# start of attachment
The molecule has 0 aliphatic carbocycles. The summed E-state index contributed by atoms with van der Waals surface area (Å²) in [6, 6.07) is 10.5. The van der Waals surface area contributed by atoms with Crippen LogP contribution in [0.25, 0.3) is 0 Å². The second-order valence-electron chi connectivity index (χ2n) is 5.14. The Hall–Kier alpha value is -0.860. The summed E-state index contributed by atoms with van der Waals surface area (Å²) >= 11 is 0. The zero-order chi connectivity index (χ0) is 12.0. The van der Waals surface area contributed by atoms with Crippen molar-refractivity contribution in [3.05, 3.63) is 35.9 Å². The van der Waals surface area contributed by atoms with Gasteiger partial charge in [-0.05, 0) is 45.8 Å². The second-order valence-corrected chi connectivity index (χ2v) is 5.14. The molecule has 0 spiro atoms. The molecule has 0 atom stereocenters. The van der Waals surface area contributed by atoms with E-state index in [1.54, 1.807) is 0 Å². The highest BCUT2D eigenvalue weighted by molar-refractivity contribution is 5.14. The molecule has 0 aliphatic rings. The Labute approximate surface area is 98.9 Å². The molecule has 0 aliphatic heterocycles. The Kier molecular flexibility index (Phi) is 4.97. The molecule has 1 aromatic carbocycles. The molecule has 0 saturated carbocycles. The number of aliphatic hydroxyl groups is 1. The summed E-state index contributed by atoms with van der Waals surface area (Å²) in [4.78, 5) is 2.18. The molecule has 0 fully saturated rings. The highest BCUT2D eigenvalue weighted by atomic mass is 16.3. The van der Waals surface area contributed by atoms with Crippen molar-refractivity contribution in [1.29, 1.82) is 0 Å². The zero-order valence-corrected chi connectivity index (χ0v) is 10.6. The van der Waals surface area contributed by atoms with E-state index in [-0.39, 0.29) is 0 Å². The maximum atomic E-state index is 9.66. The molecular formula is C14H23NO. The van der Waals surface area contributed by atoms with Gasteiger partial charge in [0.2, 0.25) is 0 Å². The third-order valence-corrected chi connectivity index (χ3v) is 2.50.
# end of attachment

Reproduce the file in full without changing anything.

The molecule has 0 aliphatic carbocycles. The summed E-state index contributed by atoms with van der Waals surface area (Å²) in [6, 6.07) is 10.5. The van der Waals surface area contributed by atoms with Crippen LogP contribution in [0.25, 0.3) is 0 Å². The second-order valence-electron chi connectivity index (χ2n) is 5.14. The Hall–Kier alpha value is -0.860. The summed E-state index contributed by atoms with van der Waals surface area (Å²) >= 11 is 0. The zero-order chi connectivity index (χ0) is 12.0. The van der Waals surface area contributed by atoms with Crippen molar-refractivity contribution in [3.05, 3.63) is 35.9 Å². The van der Waals surface area contributed by atoms with Gasteiger partial charge in [-0.05, 0) is 45.8 Å². The second-order valence-corrected chi connectivity index (χ2v) is 5.14. The molecule has 0 spiro atoms. The molecule has 0 atom stereocenters. The van der Waals surface area contributed by atoms with E-state index in [1.54, 1.807) is 0 Å². The highest BCUT2D eigenvalue weighted by molar-refractivity contribution is 5.14. The molecule has 0 aliphatic rings. The Labute approximate surface area is 98.9 Å². The molecule has 0 aliphatic heterocycles. The Kier molecular flexibility index (Phi) is 4.97. The molecule has 1 aromatic carbocycles. The molecule has 0 saturated carbocycles. The number of aliphatic hydroxyl groups is 1. The summed E-state index contributed by atoms with van der Waals surface area (Å²) in [4.78, 5) is 2.18. The molecule has 0 fully saturated rings. The highest BCUT2D eigenvalue weighted by atomic mass is 16.3. The van der Waals surface area contributed by atoms with Crippen molar-refractivity contribution in [1.29, 1.82) is 0 Å². The zero-order valence-corrected chi connectivity index (χ0v) is 10.6. The van der Waals surface area contributed by atoms with E-state index in [-0.39, 0.29) is 0 Å². The maximum atomic E-state index is 9.66. The molecular formula is C14H23NO. The van der Waals surface area contributed by atoms with Gasteiger partial charge in [0.2, 0.25) is 0 Å². The third-order valence-corrected chi connectivity index (χ3v) is 2.50.